I putting some thought into some next steps for my algorithmic rotoscope work, which is about the training and applying of image style transfer machine learning models. I'm talking with Jason Toy (@jtoy) over at Somatic about the variety of use cases, and I want to spend some thinking about image style transfers, from the perspective of a collector or curator of images--brainstorming how they can organize, make available their work(s) for use in image style transfers.
Ok, let's start with the basics--what am I talking about when I say image style transfer? I recommend starting with a basic definition of machine learning in this context, providing by my girlfriend, and partner in crime Audrey Watters. Beyond, that I am just referring to the training a machine learning model by directing it to scan an image. This model can then be applied to other images, essentially transferring the style of one image, to any other image. There are a handful of mobile applications out there right now that let you apply a handful of filters to images taken with your mobile phone--Somatic is looking to be the wholesale provider of these features.
Training one of these models isn't cheap. It costs me about $20 per model in GPUs to create--this doesn't consider my time, just my hard compute costs (AWS bill). Not every model does anything interesting. Not all images, photos, and pieces of art translate into cool features when applied to images. I've spent about $700 training 35 filters. Some of them are cool, and some of them are meh. I've had the most luck focusing on dystopian landscapes, which I can use in my storytelling around topics like immigration, technology, and the election.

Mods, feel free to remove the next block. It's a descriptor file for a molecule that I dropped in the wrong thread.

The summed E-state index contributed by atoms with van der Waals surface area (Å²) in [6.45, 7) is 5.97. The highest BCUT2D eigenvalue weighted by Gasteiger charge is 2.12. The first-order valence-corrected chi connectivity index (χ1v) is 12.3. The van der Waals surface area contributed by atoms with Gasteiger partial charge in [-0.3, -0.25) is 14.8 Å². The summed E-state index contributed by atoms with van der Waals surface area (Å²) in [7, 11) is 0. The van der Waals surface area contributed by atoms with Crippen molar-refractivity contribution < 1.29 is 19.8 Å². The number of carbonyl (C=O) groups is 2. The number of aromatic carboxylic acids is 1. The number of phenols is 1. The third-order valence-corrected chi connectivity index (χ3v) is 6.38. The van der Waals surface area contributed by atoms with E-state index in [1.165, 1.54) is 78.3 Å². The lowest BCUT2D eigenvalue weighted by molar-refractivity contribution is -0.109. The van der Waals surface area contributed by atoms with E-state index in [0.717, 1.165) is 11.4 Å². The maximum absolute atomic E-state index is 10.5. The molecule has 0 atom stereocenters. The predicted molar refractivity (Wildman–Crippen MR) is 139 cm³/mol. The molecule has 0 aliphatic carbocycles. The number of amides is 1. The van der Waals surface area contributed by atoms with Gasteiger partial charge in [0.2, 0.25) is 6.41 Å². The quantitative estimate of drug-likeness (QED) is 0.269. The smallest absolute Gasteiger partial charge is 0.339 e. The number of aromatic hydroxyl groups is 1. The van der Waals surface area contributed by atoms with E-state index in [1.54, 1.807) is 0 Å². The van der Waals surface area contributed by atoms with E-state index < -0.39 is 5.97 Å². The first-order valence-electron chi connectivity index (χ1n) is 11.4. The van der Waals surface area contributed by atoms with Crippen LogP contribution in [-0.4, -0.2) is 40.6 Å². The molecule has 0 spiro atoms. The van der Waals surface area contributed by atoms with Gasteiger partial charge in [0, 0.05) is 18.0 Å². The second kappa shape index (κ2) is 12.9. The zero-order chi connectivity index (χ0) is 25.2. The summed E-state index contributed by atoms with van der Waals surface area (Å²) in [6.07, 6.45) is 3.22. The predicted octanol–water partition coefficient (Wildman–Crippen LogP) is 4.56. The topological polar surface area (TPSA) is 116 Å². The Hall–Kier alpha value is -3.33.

This work ended up with Jason and I talking about museums and library collections, thinking about opportunities for them to think about their collections in terms of machine learning, and specifically algorithmic style transfer. Do you have images in your collection that would translate well for use in graphic design, print, and digital photo applications? I spend hours looking through art books for the right textures, colors and outlines. I also spend hours looking through graphic design archives for movie and gaming industry, as well as government collections. Looking for just the right set of images that will either transfer and produce an interesting look, as well as possible transfer something meaningful to the new images that I am applying styles to.
Sometimes style transfers just make a photo look cool, bringing some general colors, textures, and other features to a new photo--there really isn't any value in knowing what image was behind the style transfer, it just looks cool. Other times, the image can be enhanced knowing about the image behind the machine learning model, and not just transferring styles between images, but also potentially transferring some meaning as well. You can see this in action when I took a nazi propaganda poster and applied to it to photo of Ellis Island, or I took an old Russian propaganda poster and applied to images of the White House. I a sense, I was able to transfer some of the 1000 words applied to the propaganda posters and transfer them to new photos I had taken.